WR1ABM Avon Repeater
- Category: Ham Radio
- Created: Monday, 25 July 2011 23:38
- Last Updated: Monday, 21 January 2019 06:05
- Written by Rick Swenton
- Hits: 5834
These are some old slides taken in the 1970s at the 28-88 repeater in Avon CT. One of these days I will orgaize this page into a formal presentation with explanations and names of the people.
The WR1ABM 2 Meter repeater was in Avon CT back in the 1970s and 1980s on 146.28 MHz in, 146.88 MHz out. The repeater was located on Deercliff Road in Avon with a 120 foot guyed tower similar to Rohn 25.
The original repeater was all vacuum tubes and consisted of a Motorola Sensicon A receiver and a GE Progress Line transmitter running about 40 watts out. Digital electronics and microprocessors were in their infancy then. The repeater had a Morse Code identifier built with RTL Digital Logic: Resistor-Transistor Logic whch was before the more familiar TTL Transistor-Transistor Logic chips. The WR1ABM callsign in Morse Code was stored in a diode matrix where a diode represented a digital bit in the code pattern. However, because the digital circuits were pure digital (and not BCD - the diode matrix was not Base 10) the arrangement of the diodes had to be determined using a Karnaugh Map. I actually used Karnaugh Maps in college in my Digital Electronics courses! This was all done to minimize chip count and reduce cost. Later we used BCD to Decimal decoders and the diode matrix was organized just like the Morse Code dots and dashes. Before microprocessor controllers our identifiers used EPROMS to store the morse code.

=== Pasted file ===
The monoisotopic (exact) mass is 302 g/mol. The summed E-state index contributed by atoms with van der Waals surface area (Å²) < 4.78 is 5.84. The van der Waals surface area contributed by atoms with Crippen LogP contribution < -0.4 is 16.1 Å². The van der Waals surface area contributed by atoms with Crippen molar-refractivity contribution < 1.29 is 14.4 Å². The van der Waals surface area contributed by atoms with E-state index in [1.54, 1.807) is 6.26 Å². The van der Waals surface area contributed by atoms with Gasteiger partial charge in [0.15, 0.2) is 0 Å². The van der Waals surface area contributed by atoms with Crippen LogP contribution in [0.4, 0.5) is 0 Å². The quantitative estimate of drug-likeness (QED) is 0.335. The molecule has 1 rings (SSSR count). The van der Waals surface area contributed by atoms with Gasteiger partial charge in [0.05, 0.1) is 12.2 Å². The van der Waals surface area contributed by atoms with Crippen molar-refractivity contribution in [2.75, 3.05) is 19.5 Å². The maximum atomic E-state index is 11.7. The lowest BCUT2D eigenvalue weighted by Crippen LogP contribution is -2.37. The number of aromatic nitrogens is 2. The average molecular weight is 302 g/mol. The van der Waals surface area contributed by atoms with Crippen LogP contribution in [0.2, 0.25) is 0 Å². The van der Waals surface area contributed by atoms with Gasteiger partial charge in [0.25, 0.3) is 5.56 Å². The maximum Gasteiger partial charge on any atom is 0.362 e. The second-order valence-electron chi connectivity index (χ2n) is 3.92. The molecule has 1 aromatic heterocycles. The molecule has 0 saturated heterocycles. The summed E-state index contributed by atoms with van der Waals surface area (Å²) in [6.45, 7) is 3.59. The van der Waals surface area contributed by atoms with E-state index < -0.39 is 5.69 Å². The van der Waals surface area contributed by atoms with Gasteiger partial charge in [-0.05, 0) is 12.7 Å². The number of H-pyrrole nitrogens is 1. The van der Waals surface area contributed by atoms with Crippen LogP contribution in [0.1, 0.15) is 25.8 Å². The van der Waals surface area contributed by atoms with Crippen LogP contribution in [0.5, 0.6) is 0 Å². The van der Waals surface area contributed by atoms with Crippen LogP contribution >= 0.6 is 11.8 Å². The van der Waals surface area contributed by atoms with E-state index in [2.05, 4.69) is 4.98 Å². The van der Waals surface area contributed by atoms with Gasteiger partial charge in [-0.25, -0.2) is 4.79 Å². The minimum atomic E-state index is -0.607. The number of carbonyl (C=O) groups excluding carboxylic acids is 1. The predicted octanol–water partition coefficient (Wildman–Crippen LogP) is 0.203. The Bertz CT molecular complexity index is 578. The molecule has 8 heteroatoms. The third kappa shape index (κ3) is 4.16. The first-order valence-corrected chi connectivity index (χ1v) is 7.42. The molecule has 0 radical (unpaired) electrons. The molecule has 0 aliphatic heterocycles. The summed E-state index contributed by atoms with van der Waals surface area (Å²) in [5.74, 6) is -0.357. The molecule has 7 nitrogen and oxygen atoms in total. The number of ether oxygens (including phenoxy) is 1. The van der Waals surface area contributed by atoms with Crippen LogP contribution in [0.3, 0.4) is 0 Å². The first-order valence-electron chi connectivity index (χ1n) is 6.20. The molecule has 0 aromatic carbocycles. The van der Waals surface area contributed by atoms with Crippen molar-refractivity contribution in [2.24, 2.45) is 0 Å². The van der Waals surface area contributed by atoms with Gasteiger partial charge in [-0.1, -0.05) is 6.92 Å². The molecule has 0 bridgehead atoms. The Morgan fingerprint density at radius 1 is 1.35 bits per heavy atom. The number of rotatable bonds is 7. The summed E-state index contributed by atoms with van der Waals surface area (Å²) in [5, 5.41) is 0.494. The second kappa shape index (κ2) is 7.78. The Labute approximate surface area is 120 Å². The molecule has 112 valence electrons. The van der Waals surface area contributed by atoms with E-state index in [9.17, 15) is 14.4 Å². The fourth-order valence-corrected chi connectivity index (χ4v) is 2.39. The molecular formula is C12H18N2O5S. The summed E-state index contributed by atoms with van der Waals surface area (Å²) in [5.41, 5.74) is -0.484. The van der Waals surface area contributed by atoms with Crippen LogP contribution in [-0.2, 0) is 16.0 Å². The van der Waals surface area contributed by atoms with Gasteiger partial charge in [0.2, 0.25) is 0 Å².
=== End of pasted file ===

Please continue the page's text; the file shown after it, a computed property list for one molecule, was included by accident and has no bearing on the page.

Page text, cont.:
The control system was three simple relay timers: one to keep the transmitter keyed for 5 seconds after the input signal stopped (the tail timer), one to key the Morse Code ID every 10 minutes, and one to shut off the transmitter if there was an input signal longer than 3 minutes (the Time Out timer). These were needed to comply with FCC rules.
The second generation VHF system was a modified Johnson commercial transceiver and a KLM amplifier. Dave, K1THP designed and built the original TTL logic controller but we still used that old identifier! The solid state system reduced the amount of space needed inside the cabinets.
The ICRC UHF repeater then on 442.85 / 447.85 MHZ was a modified RCA Series 1000 donated to the club by Vinnie, W1DNI. This was all solid-state and ran about 60 watts output.
The repeaters had a huge array of lead-acid storage batteries for emergency power. Remote control was done with two dedicated telephone lines (alarm pairs) between the repeater and the trustee's house. Using these lines we applied different polarities of DC to perform various functions and we ran the Autopatch audio on them too. Because the repeater site was not a residence it was prohibitively costly to get a phone line there. So we put the phone line at the trustee's house and ran the phone audio up and down the alarm circuits using a hybrid at the house. A hybrid is like an audio duplexer. It splits a 2-wire telephone into a 4-wire configuration with separate tansmit and receive audio paths.